On Pet Food or the Power of Anecdotes

One of the most delightful parts of my childhood were the pets we kept in our home. One dog, and one cat. What I learned from this was that dogs eat dog food, and cats eat cat food. Till now I never questioned that.

The Saskatoon Sceptics’ Society was pleased to hear a lecture from Dr. Marion Smart, a expert in animal nutrition, and the co-author of “Not Fit For A Dog: The Truth About Manufactured Food”. Dr. Smart is a sincere researcher concerned about animal nutrition, and the influence that pet food manufacturers have over the veterinarian profession. In fact, she had skipped the chance to be wined and dined by Iams pet food in order to talk with us. Pet food manufacturers market directly to veterinarian students at the University. This aggressive campaign is reminiscent of the strategies employed by pharmaceutical companies marketing directly to doctors. There are great reasons to be concerned about it this. A slick sales pitch is not a substitute for actual research, something that seems to be lacking in the field of small animal nutrition.

In Canada, five companies hold most of the market share. All pet food in Canada must pass the Canadian food inspection agency. This is to ensure that the product meets the safety standards. A different agency, AAECO, sets the nutritional guidelines. These are minimum standards that all foods must meet. The book, has issue with these standards, especially food safety standards. One of the reasons this book was rushed to print was to be current and topical after the largest pet food recall ever. I think we all agree that food safety is important, and the guidelines should be strict, but this book veers into paranoia. There is a difference between sheer incompetence and malevolence. This book can has an agenda of its own; it is advocating raw foods for pets.

Raw foods should not be a controversial idea, after all us humans, eat it all the time. At least, those of us who cook our own meals from scratch. Pet food manufacturers and veterinarians do not, in general, recommend raw food diets, quite the opposite. The authors imply a conspiracy on the part of these institutions — I doubt it.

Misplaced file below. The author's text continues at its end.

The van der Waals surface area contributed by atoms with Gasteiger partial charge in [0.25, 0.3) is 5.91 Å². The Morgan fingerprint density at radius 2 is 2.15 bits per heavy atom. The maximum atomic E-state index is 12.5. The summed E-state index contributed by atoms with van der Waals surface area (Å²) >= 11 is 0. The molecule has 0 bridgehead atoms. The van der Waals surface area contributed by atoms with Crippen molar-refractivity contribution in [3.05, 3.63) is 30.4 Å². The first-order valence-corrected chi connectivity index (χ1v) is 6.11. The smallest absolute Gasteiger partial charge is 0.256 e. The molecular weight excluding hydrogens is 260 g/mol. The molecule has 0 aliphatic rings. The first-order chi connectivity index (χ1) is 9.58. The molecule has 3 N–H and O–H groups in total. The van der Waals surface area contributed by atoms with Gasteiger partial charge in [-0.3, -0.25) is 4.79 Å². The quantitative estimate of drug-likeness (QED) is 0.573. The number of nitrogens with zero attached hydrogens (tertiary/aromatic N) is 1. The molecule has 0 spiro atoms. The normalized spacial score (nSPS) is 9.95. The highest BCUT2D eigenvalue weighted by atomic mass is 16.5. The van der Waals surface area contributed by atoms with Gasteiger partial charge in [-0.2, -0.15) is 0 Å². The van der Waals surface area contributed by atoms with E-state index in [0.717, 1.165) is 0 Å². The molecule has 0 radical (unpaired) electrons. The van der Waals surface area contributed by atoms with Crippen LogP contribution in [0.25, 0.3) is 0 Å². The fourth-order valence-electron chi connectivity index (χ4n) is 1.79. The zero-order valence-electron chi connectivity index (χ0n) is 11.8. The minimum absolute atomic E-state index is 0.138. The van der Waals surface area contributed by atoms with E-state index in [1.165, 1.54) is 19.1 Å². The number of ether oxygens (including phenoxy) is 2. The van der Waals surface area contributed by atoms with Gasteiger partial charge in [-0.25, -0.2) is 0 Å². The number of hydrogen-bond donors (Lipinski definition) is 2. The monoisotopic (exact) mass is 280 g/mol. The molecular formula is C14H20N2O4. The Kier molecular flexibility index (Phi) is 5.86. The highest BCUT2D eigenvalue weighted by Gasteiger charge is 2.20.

I think the recommendation to feed pet food, and only pet food, to companion animals is what I like to call public service science. In other words, a public service announcement that is not entirely true, but is said for the benefit of everyone. Other examples of public service science are statements such as, “there is no safe level of second-hand smoke”. Of course there is a safe level. The veterinarian recommendation to avoid giving an animal “human food” most likely has more to do with the desire to avoid obesity, nutritional deficits, and other health problems that could potentially arise. How many pet owners would know the nutritional requirements of their companion animal? Already it has become difficult to get good nutrition information from the internet. Most pet owners would understand that a natural diet for their cat or dog would contain meat. Feeding your lucky dog steak may seem as an obvious solution, but would deprive that dog of essential nutrient. Wolves do not eat steak, rather the energy rich fat and the nutrient rich organs and marrow. The book does contain balanced recipes for dog and cat food, unfortunately some supplementation (vitamins) is still required.